Approved: Violence Against Women Act To Include Immigrants, LGBTs & Native Americans
As we open Women’s History Month today, Congress has finally approved a renewal of the Violence Against Women Act. Originally signed into a law in 1994 to help, and protect, women from rape and domestic violence, the bill expired in 2011. Senate members have been under attack for stalling its renewal. Republicans were deeply divided on the details of the bill, but yesterday, in a sweeping approval signed by every Democratic woman, members of the House of Representatives overwhelmingly passed the Act—by 286-138 (87 Republicans joined 199 Democrats).
President Obama said that he would sign it into a law when it comes to his desk. “Over more than two decades, this law has saved countless lives and transformed the way we treat victims of abuse,” Obama said in a statement. “Renewing this bill is an important step towards making sure no one in America is forced to live in fear, and I look forward to signing it into law as soon as it hits my desk.”
So what exactly does that mean for Latinas? This new act expands federal programs that assist local communities with aiding victims of domestic and sexual abuse, as well as helping the police departments to investigate such cases. According to the National Violence Against Women Survey, 23.4% of Latinas have been victims of violence by their partners. And for non-documented Latinas, women who are violated don’t report it because they are in fear of deportation.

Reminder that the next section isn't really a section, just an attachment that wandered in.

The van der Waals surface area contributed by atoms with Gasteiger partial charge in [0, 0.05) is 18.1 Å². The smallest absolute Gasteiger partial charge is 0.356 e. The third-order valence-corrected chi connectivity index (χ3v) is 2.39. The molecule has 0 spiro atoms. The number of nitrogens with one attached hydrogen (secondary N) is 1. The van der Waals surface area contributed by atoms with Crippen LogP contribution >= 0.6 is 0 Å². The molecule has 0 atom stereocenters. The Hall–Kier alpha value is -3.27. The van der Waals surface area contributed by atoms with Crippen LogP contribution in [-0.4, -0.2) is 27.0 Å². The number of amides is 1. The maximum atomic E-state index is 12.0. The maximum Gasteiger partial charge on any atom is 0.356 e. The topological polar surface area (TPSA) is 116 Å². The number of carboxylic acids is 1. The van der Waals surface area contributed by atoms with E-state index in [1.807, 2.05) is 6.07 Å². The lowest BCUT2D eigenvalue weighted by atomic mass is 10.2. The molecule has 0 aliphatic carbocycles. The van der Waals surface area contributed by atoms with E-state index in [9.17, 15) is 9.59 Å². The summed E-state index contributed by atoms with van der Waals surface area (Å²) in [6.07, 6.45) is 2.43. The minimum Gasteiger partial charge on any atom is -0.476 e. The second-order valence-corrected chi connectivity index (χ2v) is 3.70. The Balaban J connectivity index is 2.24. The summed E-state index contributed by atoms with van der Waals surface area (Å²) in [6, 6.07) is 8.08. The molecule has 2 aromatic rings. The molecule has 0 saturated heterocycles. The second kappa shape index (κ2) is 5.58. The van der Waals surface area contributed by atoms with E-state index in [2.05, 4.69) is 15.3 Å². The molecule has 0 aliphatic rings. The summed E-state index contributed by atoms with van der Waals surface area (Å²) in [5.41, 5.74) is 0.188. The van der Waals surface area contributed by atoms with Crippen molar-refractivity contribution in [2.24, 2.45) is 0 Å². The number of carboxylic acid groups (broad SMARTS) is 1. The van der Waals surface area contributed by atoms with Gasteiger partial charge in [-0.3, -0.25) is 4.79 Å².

The other big news is that the bill goes further by offering protections for gay, bisexual or transgender victims of domestic abuse, as well as allowing American Indian women who are assaulted on reservations by non-Indians to take their case to tribal courts, which otherwise would not have jurisdiction over assailants who do not live on tribal land. While many don’t want to believe or act on the fact that women in lesbian relationship get abused–recent reports cite 45 percent of LGBT domestic violence victims were turned away when they sought help at a shelter, and more than half were denied protection orders–it’s far from the truth. Indeed, some 39.2 percent of women in same-sex relationships who live together report incidents of serious violence and stalking b.y their partners, according to the American Bar Association.
This makes it a landmark victory where all women, whether straight or gay, are protected. The Act, pushed through by House Minority Leader, Nancy Pelosi (D-California), the told members of the press: “If we’re supplying the votes, we should be helping to write the bills.” We couldn’t agree more.